A CARE provider has been placed in special measures after it was given the lowest possible rating by the healthcare watchdog.

Officials from the Care Quality Commission (CQC) conducted a short-notice inspection of Jadee’s Nursing Agency, which is based in Colchester, in November, with the findings having now been published.

The registered manager, Dinah Obeng, also came into criticism, with inspectors concluding the level of safety and quality of leadership were inadequate.

When judging how effective, caring and responsive the nursing agency was, the provider also fell short, with the three metrics rated as requiring improvement.

It meant the care provider, which looks after vulnerable people in their own homes and also acts as a recruitment agency by supplying social care staff to other homes, was given the lowest possible rating.

In the 18-page document, officials noted scores of concerns including staff giving patients the wrong medication and visits which were hours behind time.

Record keeping, staff checks and risk assessments were also found to be of a low standard.

One page of the report, noted that inspectors identified two new members of staff had not received Disclosure Barring Service (DBS) checks, according to their official work files.

Inspectors found that when visits from care staff had been paid to people later than expected, there was no evidence the lateness had been noted and subsequently followed up.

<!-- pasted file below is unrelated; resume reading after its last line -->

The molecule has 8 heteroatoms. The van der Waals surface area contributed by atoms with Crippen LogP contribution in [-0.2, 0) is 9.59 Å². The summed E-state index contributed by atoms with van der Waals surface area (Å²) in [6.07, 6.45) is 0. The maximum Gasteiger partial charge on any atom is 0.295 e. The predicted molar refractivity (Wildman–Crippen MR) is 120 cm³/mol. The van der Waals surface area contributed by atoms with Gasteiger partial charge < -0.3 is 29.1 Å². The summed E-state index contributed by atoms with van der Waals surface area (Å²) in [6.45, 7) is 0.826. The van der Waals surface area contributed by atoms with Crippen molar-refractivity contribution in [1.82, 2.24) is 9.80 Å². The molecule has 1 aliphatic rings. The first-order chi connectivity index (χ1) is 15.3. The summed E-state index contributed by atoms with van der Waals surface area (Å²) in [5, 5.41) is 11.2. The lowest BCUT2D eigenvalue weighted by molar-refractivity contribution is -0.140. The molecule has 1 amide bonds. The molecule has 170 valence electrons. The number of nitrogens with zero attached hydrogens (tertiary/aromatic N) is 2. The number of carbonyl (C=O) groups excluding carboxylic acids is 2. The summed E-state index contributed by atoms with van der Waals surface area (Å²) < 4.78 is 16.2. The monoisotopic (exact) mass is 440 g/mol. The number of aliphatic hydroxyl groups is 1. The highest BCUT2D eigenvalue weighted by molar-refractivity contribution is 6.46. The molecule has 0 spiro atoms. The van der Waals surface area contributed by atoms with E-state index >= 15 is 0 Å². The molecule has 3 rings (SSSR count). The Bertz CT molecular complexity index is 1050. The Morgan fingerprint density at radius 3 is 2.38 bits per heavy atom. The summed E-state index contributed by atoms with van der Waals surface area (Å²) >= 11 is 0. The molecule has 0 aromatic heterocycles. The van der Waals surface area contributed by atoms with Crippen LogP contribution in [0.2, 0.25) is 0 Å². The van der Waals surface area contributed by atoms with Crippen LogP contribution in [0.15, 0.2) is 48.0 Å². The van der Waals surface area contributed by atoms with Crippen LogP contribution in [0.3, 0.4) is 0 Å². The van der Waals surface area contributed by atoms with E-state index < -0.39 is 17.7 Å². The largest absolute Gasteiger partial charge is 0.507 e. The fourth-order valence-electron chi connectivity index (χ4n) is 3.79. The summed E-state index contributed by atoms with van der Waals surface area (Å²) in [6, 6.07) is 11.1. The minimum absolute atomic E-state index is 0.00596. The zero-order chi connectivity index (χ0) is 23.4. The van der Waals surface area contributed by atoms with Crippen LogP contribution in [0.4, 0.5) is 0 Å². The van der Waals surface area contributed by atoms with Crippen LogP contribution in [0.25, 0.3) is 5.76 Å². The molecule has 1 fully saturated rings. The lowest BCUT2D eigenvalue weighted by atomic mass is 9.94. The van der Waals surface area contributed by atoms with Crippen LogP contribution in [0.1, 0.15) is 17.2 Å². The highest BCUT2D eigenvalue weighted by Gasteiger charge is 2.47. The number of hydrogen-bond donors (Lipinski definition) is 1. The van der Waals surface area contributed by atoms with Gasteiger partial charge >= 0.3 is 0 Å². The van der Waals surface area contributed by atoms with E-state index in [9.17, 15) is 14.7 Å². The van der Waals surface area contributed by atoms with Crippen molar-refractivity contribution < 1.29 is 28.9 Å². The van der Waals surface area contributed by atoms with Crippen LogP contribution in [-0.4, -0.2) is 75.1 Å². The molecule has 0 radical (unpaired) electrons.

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As part of the inspection, the CQC spoke to seven people who use the service, seven people’s relatives about their experience of the care and six members of staff.

Although most people felt care workers were caring and compassionate, there were shortcomings in the care they provided.

For example, a relative of one person said their relative had been put to bed as early as 6.10pm, because the driver had a long drive home.

As they were unable to get out of bed without assistance, they had to stay in bed until their morning call.

When looking at the electronic call monitoring system, inspectors found alerts, even if they had been dealt with, had not been categorised as such – it meant there were as many as 25,908 unread alerts on the monitoring system, which could potentially include missed visits which hadn’t been identified.

Jadee’s Nursing Agency was also found to be in breach of healthcare legislation.

Legally, care providers must notify the CQC if allegations of abuse have been made against members of staff, but inspectors found this had not been done.

When contacted by the Gazette, Miss Obeng said she has appealed against the CQC’s findings and how it carried out the inspection.

She said: “We are currently working with Suffolk County Council to address and put in place each recommendation for a re-inspection of the service on March 17, 2023, and continue to deliver the best and safe care to our service users.

“The rating of the inspection was published before we received a response about the outcome of our appeal or representation, demonstrating the CQC made their minds up not to uphold our representation.

“It appears a decision to publish had already been made before any of these could be fairly reviewed and considered.

“We were not made aware of the overall pass mark or percentage in order to achieve any rating that was inadequate – we did not see any marking or rating sheet except a report telling us inadequate and requires improvement on all five key areas.”